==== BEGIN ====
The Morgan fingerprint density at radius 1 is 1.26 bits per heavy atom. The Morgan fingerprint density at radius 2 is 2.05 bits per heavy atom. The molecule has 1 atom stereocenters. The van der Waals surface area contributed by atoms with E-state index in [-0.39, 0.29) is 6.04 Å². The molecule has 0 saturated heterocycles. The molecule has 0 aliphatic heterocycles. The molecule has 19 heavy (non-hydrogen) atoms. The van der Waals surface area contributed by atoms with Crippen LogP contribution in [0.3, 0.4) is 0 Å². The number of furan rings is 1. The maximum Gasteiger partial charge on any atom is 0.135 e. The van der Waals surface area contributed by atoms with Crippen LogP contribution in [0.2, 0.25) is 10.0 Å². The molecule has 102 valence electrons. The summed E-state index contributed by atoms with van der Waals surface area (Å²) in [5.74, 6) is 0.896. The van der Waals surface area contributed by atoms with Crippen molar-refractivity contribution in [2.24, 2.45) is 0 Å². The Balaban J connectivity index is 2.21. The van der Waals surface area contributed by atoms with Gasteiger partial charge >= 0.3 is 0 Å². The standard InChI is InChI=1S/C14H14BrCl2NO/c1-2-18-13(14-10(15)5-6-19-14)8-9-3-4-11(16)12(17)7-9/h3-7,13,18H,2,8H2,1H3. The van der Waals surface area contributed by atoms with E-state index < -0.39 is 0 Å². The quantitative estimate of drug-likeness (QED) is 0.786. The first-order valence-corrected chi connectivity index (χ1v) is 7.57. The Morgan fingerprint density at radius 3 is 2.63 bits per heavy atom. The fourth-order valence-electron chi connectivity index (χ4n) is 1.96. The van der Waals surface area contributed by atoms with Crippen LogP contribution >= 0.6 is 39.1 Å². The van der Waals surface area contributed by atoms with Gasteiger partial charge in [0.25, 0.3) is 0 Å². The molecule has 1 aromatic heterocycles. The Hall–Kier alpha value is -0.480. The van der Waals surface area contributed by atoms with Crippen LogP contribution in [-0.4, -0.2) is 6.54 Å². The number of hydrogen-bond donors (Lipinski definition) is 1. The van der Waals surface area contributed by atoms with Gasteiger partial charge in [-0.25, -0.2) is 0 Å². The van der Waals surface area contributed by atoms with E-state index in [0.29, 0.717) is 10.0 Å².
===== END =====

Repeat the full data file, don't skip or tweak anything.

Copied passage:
The Morgan fingerprint density at radius 1 is 1.26 bits per heavy atom. The Morgan fingerprint density at radius 2 is 2.05 bits per heavy atom. The molecule has 1 atom stereocenters. The van der Waals surface area contributed by atoms with E-state index in [-0.39, 0.29) is 6.04 Å². The molecule has 0 saturated heterocycles. The molecule has 0 aliphatic heterocycles. The molecule has 19 heavy (non-hydrogen) atoms. The van der Waals surface area contributed by atoms with Crippen LogP contribution in [0.3, 0.4) is 0 Å². The number of furan rings is 1. The maximum Gasteiger partial charge on any atom is 0.135 e. The van der Waals surface area contributed by atoms with Crippen LogP contribution in [0.2, 0.25) is 10.0 Å². The molecule has 102 valence electrons. The summed E-state index contributed by atoms with van der Waals surface area (Å²) in [5.74, 6) is 0.896. The van der Waals surface area contributed by atoms with Crippen molar-refractivity contribution in [2.24, 2.45) is 0 Å². The Balaban J connectivity index is 2.21. The van der Waals surface area contributed by atoms with Gasteiger partial charge >= 0.3 is 0 Å². The standard InChI is InChI=1S/C14H14BrCl2NO/c1-2-18-13(14-10(15)5-6-19-14)8-9-3-4-11(16)12(17)7-9/h3-7,13,18H,2,8H2,1H3. The van der Waals surface area contributed by atoms with E-state index < -0.39 is 0 Å². The quantitative estimate of drug-likeness (QED) is 0.786. The first-order valence-corrected chi connectivity index (χ1v) is 7.57. The Morgan fingerprint density at radius 3 is 2.63 bits per heavy atom. The fourth-order valence-electron chi connectivity index (χ4n) is 1.96. The van der Waals surface area contributed by atoms with Crippen LogP contribution >= 0.6 is 39.1 Å². The van der Waals surface area contributed by atoms with Gasteiger partial charge in [0.25, 0.3) is 0 Å². The molecule has 1 aromatic heterocycles. The Hall–Kier alpha value is -0.480. The van der Waals surface area contributed by atoms with Crippen LogP contribution in [-0.4, -0.2) is 6.54 Å². The number of hydrogen-bond donors (Lipinski definition) is 1. The van der Waals surface area contributed by atoms with Gasteiger partial charge in [-0.25, -0.2) is 0 Å². The van der Waals surface area contributed by atoms with E-state index in [0.29, 0.717) is 10.0 Å².